Poll shows public support for Brown's budget plan is slipping

A new survey by the Public Policy Institute of California shows 46% of likely voters backing the governor's proposed five-year extension on some taxes, a drop from 53% two months ago. The treasurer's office says delaying a vote on extensions to November could force the state to issue IOUs.

Public support for Gov. Jerry Brown's plan to solve the budget crisis with a June election is eroding as other officials warn that delaying such a move until late fall, as the governor is considering, could trigger a cash crisis and a fresh round of state-issued IOUs.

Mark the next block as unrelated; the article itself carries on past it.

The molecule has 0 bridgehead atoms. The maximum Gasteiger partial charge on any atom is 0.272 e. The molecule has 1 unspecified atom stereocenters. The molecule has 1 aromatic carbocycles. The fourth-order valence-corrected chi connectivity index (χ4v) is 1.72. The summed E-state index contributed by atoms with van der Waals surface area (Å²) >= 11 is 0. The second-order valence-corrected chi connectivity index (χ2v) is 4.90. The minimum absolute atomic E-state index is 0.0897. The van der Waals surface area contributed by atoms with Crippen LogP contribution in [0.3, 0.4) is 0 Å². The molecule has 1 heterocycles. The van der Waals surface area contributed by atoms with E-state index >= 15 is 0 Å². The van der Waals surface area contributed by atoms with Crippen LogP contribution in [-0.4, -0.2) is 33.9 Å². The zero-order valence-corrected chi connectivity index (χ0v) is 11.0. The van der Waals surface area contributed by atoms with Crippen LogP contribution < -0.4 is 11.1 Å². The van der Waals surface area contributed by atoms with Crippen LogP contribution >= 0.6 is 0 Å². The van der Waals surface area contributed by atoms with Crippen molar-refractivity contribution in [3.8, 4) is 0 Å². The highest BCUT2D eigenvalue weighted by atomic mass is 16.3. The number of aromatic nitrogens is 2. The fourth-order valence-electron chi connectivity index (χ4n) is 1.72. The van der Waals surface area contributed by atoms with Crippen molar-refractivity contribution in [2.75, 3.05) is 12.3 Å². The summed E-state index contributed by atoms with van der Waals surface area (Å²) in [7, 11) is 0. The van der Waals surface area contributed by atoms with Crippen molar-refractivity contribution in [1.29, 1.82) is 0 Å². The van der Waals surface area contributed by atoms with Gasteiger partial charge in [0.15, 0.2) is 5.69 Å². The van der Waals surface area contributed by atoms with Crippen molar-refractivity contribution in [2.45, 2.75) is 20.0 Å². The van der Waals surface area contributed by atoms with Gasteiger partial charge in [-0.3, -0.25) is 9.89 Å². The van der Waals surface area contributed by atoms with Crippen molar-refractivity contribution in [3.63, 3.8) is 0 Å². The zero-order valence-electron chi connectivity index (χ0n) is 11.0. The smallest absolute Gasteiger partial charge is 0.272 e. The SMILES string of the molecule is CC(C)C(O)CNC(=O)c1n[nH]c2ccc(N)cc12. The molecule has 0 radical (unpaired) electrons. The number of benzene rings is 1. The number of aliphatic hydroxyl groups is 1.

A new survey from the independent Public Policy Institute of California shows that 46% of likely California voters back Brown's call for a five-year extension on some sales, income and vehicle taxes to help balance the state's books. Just two months ago, 53% of voters surveyed by PPIC said they would approve of the taxes.

The public appetite for a special election also seems to be on the wane. Fifty-one percent of respondents said they wanted one; in January, two-thirds said they welcomed an opportunity to vote on Brown's proposal. The governor promised voters during his campaign last year that they could sign off on any tax hikes

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